Who Designed the First Steamboat?
The first boat ever to be moved by steam power was designed by a Frenchman Jacques Perrier and tested on the Seine in Paris in 1775. But the first really successful steamboat was built by Perrier’s fellow countryman, the Marquis Claude de Jouffroy d’ Abbans. His craft which was 141 feet long and equipped with straight-paddled side wheels traveled several hundred yards against the current on the Saone at Lyons on July 25, 1783.
Among early American pioneers was James Rumsey who in 1786 drove a boat at four miles an hour on the Potomac River, propelled by a jet of water pumped out at the stern. Between 1786 and 1790 John Fitch experimented in the Delaware River at Philadelphia with different methods of propulsion, including paddle wheels, a screw propeller and steam-driven oars.
The first to apply successfully the principle of steam to screw propellers was John Stevens whose boat, equipped with two propellers crossed the Hudson River in 1804. However, his achievement was soon eclipsed by Robert Fulton’s 150—foot long paddle wheeler Clermont which in 1807 covered the 150 miles from New York to Albany in 30 hours at a maximum speed of 5 miles an hour. With Fulton in command on the Hudson, Stevens looked elsewhere, and in 1808 his new boat, the Phoenix, sailed out of New York harbor to become the first steamboat ever to go to sea.
Both Stevens and Fulton were following in the steps of the Scottish inventor William Symington who in 1802 constructed a steamboat in Scotland, the Charlotte Dundas, which was used as a tug on the Forth and Clyde Canal. The Charlotte Dundas was a paddle-wheel steamer. For many years all steamboats used this method of propulsion.
The era of the steamboat began in Philadelphia in 1787 when John Fitch (1743–1798) made the first successful trial of a 45-foot (14-meter) steamboat on the Delaware River on August 22, 1787, in the presence of members of the United States Constitutional Convention. Fitch later built a larger vessel that carried passengers and freight between Philadelphia and Burlington, New Jersey on the Delaware. His steamboat was not a financial success and was shut down after a few months service.
Oliver Evans (1755–1819) was a Philadelphian inventor born in Newport, Delaware to a family of Welsh settlers. He designed an improved high-pressure steam engine in 1801 but did not build it (patented 1804). The Philadelphia Board of Health was concerned with the problem of dredging and cleaning the city’s dockyards, and in 1805 Evans convinced them to contract with him for a steam-powered dredge, which he called the Oruktor Amphibolos.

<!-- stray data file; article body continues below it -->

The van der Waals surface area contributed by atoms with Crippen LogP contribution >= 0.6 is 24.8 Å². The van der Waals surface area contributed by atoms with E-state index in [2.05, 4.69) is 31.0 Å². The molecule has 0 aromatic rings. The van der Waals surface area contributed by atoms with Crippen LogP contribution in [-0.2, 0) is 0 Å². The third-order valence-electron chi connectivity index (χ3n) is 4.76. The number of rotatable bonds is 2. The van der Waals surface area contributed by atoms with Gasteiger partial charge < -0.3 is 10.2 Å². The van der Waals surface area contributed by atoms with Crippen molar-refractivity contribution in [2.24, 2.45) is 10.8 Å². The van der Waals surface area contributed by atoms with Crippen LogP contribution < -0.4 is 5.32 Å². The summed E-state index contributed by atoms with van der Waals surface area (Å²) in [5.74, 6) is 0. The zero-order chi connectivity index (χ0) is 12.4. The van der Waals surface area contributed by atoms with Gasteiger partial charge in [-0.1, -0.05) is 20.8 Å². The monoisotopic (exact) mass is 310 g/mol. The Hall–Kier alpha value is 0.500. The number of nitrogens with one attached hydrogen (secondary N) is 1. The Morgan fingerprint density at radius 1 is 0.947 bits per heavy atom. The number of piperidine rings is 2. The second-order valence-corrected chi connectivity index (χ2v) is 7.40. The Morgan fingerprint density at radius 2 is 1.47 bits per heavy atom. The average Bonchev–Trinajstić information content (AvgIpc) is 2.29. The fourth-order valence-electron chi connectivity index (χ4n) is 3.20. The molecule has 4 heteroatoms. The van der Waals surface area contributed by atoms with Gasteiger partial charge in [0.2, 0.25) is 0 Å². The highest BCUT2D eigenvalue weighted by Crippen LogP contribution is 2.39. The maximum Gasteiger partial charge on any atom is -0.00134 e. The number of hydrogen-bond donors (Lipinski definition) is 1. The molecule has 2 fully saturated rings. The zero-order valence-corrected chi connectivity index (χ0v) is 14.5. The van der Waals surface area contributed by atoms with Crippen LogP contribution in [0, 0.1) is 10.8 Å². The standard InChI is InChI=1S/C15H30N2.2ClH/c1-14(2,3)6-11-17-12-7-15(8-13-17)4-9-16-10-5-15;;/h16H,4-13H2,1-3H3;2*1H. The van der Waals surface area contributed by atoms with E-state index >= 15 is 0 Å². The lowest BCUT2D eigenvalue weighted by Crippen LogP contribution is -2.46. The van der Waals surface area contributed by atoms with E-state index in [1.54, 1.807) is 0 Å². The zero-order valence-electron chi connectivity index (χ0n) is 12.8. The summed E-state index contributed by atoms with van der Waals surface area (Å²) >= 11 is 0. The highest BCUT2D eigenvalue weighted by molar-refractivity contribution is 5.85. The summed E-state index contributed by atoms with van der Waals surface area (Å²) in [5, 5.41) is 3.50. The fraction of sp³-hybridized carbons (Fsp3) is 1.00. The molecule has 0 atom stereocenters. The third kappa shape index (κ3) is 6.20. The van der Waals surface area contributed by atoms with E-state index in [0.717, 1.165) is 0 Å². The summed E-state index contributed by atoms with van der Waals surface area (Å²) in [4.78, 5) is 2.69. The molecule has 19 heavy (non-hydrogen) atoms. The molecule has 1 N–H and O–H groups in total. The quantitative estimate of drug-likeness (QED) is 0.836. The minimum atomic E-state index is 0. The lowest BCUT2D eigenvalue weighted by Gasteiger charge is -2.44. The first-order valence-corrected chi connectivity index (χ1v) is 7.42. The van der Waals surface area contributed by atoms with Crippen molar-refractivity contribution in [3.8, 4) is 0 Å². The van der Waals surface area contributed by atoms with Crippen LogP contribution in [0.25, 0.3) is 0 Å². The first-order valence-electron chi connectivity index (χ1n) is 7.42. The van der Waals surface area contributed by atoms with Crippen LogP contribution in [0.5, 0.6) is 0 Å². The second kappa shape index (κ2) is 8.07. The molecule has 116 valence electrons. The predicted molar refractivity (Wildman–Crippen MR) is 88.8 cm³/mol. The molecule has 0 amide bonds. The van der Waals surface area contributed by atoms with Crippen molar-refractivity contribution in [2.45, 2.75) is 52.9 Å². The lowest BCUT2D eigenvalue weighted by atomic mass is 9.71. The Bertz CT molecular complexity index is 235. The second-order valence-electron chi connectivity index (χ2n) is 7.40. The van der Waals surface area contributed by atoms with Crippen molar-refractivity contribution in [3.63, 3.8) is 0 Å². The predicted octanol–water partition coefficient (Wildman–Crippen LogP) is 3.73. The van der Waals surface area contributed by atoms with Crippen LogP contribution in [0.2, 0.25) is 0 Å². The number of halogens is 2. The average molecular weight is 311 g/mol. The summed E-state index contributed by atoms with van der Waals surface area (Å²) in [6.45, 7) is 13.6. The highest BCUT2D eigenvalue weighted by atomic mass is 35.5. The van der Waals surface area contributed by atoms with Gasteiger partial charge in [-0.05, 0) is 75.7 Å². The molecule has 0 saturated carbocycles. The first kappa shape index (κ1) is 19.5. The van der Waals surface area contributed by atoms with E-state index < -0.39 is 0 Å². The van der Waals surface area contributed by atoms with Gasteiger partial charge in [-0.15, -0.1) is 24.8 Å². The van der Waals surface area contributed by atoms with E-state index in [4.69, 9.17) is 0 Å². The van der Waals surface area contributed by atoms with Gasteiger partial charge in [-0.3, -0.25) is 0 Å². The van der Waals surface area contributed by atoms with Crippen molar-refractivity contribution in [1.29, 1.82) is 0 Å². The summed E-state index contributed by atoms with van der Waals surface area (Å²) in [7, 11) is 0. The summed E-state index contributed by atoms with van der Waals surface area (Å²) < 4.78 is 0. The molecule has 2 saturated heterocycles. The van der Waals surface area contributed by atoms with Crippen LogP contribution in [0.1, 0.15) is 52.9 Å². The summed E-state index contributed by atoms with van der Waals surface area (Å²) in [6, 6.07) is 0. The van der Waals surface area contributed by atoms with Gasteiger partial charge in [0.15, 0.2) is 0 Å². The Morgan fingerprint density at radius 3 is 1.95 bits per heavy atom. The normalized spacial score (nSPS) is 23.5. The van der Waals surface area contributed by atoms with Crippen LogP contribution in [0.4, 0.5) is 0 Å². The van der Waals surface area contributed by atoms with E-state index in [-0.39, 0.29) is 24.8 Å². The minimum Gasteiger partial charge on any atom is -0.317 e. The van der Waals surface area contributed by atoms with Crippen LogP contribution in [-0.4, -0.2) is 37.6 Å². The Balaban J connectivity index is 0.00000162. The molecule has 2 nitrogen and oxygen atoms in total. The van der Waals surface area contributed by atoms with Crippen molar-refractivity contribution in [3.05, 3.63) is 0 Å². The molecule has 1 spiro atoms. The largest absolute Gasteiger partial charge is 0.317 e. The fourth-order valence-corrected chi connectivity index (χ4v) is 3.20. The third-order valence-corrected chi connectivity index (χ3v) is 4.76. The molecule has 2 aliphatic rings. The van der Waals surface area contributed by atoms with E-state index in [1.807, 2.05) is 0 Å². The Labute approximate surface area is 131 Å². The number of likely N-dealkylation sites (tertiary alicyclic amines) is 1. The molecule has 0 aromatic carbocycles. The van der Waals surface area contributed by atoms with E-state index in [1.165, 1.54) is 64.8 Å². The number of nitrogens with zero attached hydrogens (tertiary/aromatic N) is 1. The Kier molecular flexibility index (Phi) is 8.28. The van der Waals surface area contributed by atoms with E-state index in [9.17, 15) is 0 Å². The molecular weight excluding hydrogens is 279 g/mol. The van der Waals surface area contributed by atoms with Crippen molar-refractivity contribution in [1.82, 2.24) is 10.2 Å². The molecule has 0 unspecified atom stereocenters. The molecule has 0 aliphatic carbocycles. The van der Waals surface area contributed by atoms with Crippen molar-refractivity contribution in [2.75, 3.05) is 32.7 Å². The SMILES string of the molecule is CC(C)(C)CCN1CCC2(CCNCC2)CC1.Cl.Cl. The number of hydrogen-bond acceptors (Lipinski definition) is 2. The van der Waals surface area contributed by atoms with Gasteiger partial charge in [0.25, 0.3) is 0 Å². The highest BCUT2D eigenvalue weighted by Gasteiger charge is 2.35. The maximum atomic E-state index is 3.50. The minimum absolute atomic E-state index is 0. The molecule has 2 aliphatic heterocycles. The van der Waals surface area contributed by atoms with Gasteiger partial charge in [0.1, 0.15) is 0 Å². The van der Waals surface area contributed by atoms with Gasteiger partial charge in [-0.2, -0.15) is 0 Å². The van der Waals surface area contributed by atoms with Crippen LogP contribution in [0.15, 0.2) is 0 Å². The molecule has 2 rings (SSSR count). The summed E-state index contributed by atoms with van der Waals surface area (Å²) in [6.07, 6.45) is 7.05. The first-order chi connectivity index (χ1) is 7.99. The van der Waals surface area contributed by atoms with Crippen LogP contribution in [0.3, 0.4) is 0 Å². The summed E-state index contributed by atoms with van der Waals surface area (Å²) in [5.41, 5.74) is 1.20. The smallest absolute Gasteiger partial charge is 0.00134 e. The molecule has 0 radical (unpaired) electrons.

It was built but was only marginally successful. Evans’s high-pressure steam engine had a much higher power to weight ratio, making it practical to apply it in locomotives and steamboats. Evans got so depressed with the poor protection that the US patent law gave inventors that he eventually took all his engineering drawings and invention ideas and destroyed them to prevent his children wasting their time in court fighting patent infringements.
Robert Fulton and Robert Livingston, who owned extensive land on the Hudson River in New York, met in 1802 and drew up an agreement to construct a steamboat to ply a route between New York City and Albany, New York on the Hudson River. They successfully obtained a monopoly on Hudson River traffic after Livingston terminated a prior 1797 agreement with John Stevens, who owned extensive land on the Hudson River in New Jersey.
The former agreement had partitioned northern Hudson River traffic to Livingston and southern to Stevens, agreeing to use ships designed by Stevens for both operations. With their new monopoly, Fulton and Livingston’s boat, named the Clermont after Livingston’s estate, could make a profit. The Clermont was nicknamed “Fulton’s Folly” by doubters. On Monday, August 17, 1807, the memorable first voyage of the Clermont up the Hudson River was begun. She traveled the 150 miles (240 km) trip to Albany in a little over 32 hours and made the return trip in about eight hours.
The use of steamboats on major US rivers soon followed Fulton’s 1807 success. In 1811 the first in a continuous (still in commercial passenger operation as of 2007) line of river steamboats left the dock at Pittsburgh to steam down the Ohio River to the Mississippi and on to New Orleans. In 1817 a consortium in Sackets Harbor, New York funded the construction of the first US steamboat, Ontario, to run on Lake Ontario and the Great Lakes, beginning the growth of lake commercial and passenger traffic. In his book Life on the Mississippi, river pilot and author Mark Twain described much of the operation of such vessels.